Regardless of the question about the stay, the Ninth Circuit already set the schedule for the appeal of the LCR case, a step the government set in motion when it filed a notice of appeal on Oct. 14. According to the order, the government will not be required to file its appeal brief until Monday, Jan. 24, 2011. The attorneys for LCR are required to file their response by Tuesday, Feb. 22, and the government’s reply is required to be filed by 14 days following the LCR filing.

The day after Phillips issued the injunction halting DADT enforcement, Defense Secretary Report Gates expressed concerns about the ruling. The AP, via Politico, reported that Gates said that changing DADT “is an action that requires careful preparation and a lot of training. … It has enormous consequences for our troops.”

On Oct. 14, Stanley filed a declaration in Phillips’s court stating, “Requiring the Department to cease all enforcement of DADT, immediately and worldwide, will cause significant disruptions to the force in the short term and, in the long term, would likely undermine the effectiveness of any transition to accepting open service by gays and lesbians in the event the law is repealed or eliminated.”

The declaration was filed in conjunction with the government’s formal request for a stay, in which it argued that “immediate implementation of the injunction would disrupt [the Pentagon working group’s DADT repeal implementation] review and frustrate the Secretary’s ability to recommend and implement policies that would ensure that any repeal of DADT does not irreparably harm the government’s critical interests in military readiness, combat effectiveness, unit cohesion, morale, good order, discipline, and recruiting and retention of the Armed Forces.”

Stanley, one day later, however, confirmed in a memorandum released by the Department of Defense that “immediate implementation of the injunction” was occurring. Stanley stated the terms of the injunction – including immediate suspension of “any investigation, or discharge, separation or other proceeding” begun under DADT. He noted that a stay had been requested, then wrote, “In the interim, the Department of Defense will abide by the terms of the injunction.”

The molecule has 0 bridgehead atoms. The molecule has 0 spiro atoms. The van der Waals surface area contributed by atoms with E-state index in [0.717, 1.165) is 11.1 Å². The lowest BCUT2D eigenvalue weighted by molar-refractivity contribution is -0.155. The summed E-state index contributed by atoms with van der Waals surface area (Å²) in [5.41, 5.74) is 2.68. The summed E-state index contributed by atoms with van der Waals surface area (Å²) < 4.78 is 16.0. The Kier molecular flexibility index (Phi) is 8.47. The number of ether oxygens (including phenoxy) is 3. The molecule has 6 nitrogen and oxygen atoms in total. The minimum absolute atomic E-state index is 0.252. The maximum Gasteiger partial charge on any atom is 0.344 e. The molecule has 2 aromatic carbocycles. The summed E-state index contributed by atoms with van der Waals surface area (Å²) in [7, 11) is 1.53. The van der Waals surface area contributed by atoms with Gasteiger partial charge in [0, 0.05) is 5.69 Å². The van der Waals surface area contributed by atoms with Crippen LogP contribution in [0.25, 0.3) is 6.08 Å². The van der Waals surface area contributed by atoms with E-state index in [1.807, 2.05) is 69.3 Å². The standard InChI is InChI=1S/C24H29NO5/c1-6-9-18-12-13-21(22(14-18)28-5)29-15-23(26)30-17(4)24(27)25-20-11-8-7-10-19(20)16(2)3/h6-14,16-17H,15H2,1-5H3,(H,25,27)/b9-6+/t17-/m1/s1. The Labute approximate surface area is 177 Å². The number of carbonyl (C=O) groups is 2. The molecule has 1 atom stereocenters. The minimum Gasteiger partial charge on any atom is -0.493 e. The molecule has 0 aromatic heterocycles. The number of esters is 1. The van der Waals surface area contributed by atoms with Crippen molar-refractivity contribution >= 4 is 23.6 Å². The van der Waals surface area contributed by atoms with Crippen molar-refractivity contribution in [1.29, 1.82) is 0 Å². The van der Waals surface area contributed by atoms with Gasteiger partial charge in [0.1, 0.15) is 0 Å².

The Palm Center – a research center based out of the University of California, Santa Barbara, that has provided significant research on DADT in the past decade – focused on Gates’s comments about the impact of stopping DADT enforcement by setting up a website dedicated to tracking its impact.

Aaron Belkin, the director of the Palm Center, told Metro Weekly Oct. 17, “My sense – from the moment Secretary Gates made the remark – is that the Pentagon is saying it can’t do something that it is already doing.”

This is a point that he and others would argue was confirmed by Stanley’s Oct. 15 memorandum, and that Palm hopes to drive home with the new website.

With a running timer, the site – ”Enormous Consequences” – details the number of incidents reported showing what it calls the “Consequences of Allowing Gays to Serve Openly,” namely unit cohesion or disciplinary problems, resignations, privacy issues or any other problems that arise during the injunction.

When questioned about the site and whether Gates was referring to “consequences” occurring literally in the hours following the end of the enforcement of the policy, Belkin replied, “If he’s saying he doesn’t expect consequences in the first week, when exactly will the enormous consequences become clear? When was he referring to?”

To track any incidents, Palm has submitted a Freedom of Information Act request seeking any relevant information and will track any news suggesting such consequences.